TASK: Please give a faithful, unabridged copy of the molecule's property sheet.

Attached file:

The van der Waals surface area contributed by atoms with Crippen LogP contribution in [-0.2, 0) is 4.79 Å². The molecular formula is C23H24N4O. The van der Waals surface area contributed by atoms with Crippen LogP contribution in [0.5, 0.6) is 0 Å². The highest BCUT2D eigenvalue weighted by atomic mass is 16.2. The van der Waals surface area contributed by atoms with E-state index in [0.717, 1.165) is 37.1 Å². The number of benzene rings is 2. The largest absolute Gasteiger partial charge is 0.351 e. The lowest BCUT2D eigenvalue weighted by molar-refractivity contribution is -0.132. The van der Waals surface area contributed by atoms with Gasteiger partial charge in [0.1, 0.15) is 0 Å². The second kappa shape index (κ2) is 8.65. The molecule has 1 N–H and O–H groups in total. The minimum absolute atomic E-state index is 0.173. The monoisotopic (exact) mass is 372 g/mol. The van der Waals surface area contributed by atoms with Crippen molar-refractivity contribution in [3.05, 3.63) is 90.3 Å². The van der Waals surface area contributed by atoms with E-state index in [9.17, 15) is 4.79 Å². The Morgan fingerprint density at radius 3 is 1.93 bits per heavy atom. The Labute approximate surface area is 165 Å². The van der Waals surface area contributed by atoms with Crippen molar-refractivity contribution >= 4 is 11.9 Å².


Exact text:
The van der Waals surface area contributed by atoms with Crippen LogP contribution in [-0.2, 0) is 4.79 Å². The molecular formula is C23H24N4O. The van der Waals surface area contributed by atoms with Crippen LogP contribution in [0.5, 0.6) is 0 Å². The highest BCUT2D eigenvalue weighted by atomic mass is 16.2. The van der Waals surface area contributed by atoms with E-state index in [0.717, 1.165) is 37.1 Å². The number of benzene rings is 2. The largest absolute Gasteiger partial charge is 0.351 e. The lowest BCUT2D eigenvalue weighted by molar-refractivity contribution is -0.132. The van der Waals surface area contributed by atoms with Gasteiger partial charge in [0.1, 0.15) is 0 Å². The second kappa shape index (κ2) is 8.65. The molecule has 1 N–H and O–H groups in total. The minimum absolute atomic E-state index is 0.173. The monoisotopic (exact) mass is 372 g/mol. The van der Waals surface area contributed by atoms with Crippen molar-refractivity contribution in [3.05, 3.63) is 90.3 Å². The van der Waals surface area contributed by atoms with E-state index in [9.17, 15) is 4.79 Å². The Morgan fingerprint density at radius 3 is 1.93 bits per heavy atom. The Labute approximate surface area is 165 Å². The van der Waals surface area contributed by atoms with Crippen molar-refractivity contribution >= 4 is 11.9 Å².